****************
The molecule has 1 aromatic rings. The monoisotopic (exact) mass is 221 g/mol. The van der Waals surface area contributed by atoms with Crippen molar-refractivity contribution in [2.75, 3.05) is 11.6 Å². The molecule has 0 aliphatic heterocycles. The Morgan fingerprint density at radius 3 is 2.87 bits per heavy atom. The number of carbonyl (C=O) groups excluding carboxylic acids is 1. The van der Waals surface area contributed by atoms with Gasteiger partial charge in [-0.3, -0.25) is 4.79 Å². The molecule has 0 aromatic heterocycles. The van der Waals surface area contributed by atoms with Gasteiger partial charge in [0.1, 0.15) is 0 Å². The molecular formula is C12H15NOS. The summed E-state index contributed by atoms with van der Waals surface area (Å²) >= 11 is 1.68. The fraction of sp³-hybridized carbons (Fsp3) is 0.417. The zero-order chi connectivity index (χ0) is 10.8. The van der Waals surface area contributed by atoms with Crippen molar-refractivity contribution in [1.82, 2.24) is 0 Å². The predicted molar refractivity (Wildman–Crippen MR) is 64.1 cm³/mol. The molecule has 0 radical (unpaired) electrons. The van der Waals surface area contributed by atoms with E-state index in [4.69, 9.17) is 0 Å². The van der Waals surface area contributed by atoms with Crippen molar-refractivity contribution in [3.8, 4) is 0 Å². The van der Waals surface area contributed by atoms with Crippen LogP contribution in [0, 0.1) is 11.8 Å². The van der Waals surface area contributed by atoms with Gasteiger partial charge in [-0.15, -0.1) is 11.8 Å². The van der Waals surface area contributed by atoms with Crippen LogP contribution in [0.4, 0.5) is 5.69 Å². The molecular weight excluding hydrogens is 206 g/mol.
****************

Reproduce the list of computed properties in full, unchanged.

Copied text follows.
The molecule has 1 aromatic rings. The monoisotopic (exact) mass is 221 g/mol. The van der Waals surface area contributed by atoms with Crippen molar-refractivity contribution in [2.75, 3.05) is 11.6 Å². The molecule has 0 aliphatic heterocycles. The Morgan fingerprint density at radius 3 is 2.87 bits per heavy atom. The number of carbonyl (C=O) groups excluding carboxylic acids is 1. The van der Waals surface area contributed by atoms with Gasteiger partial charge in [-0.3, -0.25) is 4.79 Å². The molecule has 0 aromatic heterocycles. The van der Waals surface area contributed by atoms with Gasteiger partial charge in [0.1, 0.15) is 0 Å². The molecular formula is C12H15NOS. The summed E-state index contributed by atoms with van der Waals surface area (Å²) >= 11 is 1.68. The fraction of sp³-hybridized carbons (Fsp3) is 0.417. The zero-order chi connectivity index (χ0) is 10.8. The van der Waals surface area contributed by atoms with Crippen molar-refractivity contribution in [1.82, 2.24) is 0 Å². The predicted molar refractivity (Wildman–Crippen MR) is 64.1 cm³/mol. The molecule has 0 radical (unpaired) electrons. The van der Waals surface area contributed by atoms with E-state index in [4.69, 9.17) is 0 Å². The van der Waals surface area contributed by atoms with Crippen molar-refractivity contribution in [3.8, 4) is 0 Å². The van der Waals surface area contributed by atoms with Crippen LogP contribution in [0, 0.1) is 11.8 Å². The van der Waals surface area contributed by atoms with Gasteiger partial charge in [-0.15, -0.1) is 11.8 Å². The van der Waals surface area contributed by atoms with Crippen LogP contribution in [0.4, 0.5) is 5.69 Å². The molecular weight excluding hydrogens is 206 g/mol.